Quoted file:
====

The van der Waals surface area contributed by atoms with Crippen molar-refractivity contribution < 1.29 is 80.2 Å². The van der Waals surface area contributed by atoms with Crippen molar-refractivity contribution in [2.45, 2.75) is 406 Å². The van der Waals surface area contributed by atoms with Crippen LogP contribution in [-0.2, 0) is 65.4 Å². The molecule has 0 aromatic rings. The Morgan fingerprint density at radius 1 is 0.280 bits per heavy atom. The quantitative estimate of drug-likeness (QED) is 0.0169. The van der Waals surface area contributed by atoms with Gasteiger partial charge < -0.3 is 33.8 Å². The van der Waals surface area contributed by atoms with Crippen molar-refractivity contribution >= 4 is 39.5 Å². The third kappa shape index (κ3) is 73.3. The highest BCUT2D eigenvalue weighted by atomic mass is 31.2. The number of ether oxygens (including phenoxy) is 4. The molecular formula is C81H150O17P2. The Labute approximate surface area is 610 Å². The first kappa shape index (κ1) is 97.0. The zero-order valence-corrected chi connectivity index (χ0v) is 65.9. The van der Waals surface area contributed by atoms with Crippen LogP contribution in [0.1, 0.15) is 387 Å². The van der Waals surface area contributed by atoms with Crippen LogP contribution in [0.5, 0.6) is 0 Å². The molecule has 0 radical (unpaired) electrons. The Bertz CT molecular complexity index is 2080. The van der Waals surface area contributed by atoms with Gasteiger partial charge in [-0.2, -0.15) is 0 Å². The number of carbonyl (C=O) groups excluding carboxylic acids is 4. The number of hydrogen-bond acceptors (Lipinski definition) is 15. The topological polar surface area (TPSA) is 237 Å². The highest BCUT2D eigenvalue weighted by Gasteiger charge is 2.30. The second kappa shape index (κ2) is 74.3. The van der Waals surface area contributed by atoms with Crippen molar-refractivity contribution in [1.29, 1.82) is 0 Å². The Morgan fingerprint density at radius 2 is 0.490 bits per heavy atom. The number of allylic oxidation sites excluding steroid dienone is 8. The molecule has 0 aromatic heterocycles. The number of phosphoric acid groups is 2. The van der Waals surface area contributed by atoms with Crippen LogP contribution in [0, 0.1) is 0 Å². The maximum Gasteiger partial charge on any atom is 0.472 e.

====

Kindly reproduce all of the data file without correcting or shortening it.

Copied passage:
The van der Waals surface area contributed by atoms with Crippen molar-refractivity contribution < 1.29 is 80.2 Å². The van der Waals surface area contributed by atoms with Crippen molar-refractivity contribution in [2.45, 2.75) is 406 Å². The van der Waals surface area contributed by atoms with Crippen LogP contribution in [-0.2, 0) is 65.4 Å². The molecule has 0 aromatic rings. The Morgan fingerprint density at radius 1 is 0.280 bits per heavy atom. The quantitative estimate of drug-likeness (QED) is 0.0169. The van der Waals surface area contributed by atoms with Gasteiger partial charge < -0.3 is 33.8 Å². The van der Waals surface area contributed by atoms with Crippen molar-refractivity contribution >= 4 is 39.5 Å². The third kappa shape index (κ3) is 73.3. The highest BCUT2D eigenvalue weighted by atomic mass is 31.2. The number of ether oxygens (including phenoxy) is 4. The molecular formula is C81H150O17P2. The Labute approximate surface area is 610 Å². The first kappa shape index (κ1) is 97.0. The zero-order valence-corrected chi connectivity index (χ0v) is 65.9. The van der Waals surface area contributed by atoms with Crippen LogP contribution in [0.1, 0.15) is 387 Å². The van der Waals surface area contributed by atoms with Crippen LogP contribution in [0.5, 0.6) is 0 Å². The molecule has 0 radical (unpaired) electrons. The Bertz CT molecular complexity index is 2080. The van der Waals surface area contributed by atoms with Gasteiger partial charge in [-0.2, -0.15) is 0 Å². The number of carbonyl (C=O) groups excluding carboxylic acids is 4. The number of hydrogen-bond acceptors (Lipinski definition) is 15. The topological polar surface area (TPSA) is 237 Å². The highest BCUT2D eigenvalue weighted by Gasteiger charge is 2.30. The second kappa shape index (κ2) is 74.3. The van der Waals surface area contributed by atoms with Crippen molar-refractivity contribution in [1.29, 1.82) is 0 Å². The Morgan fingerprint density at radius 2 is 0.490 bits per heavy atom. The number of allylic oxidation sites excluding steroid dienone is 8. The molecule has 0 aromatic heterocycles. The number of phosphoric acid groups is 2. The van der Waals surface area contributed by atoms with Crippen LogP contribution in [0, 0.1) is 0 Å². The maximum Gasteiger partial charge on any atom is 0.472 e.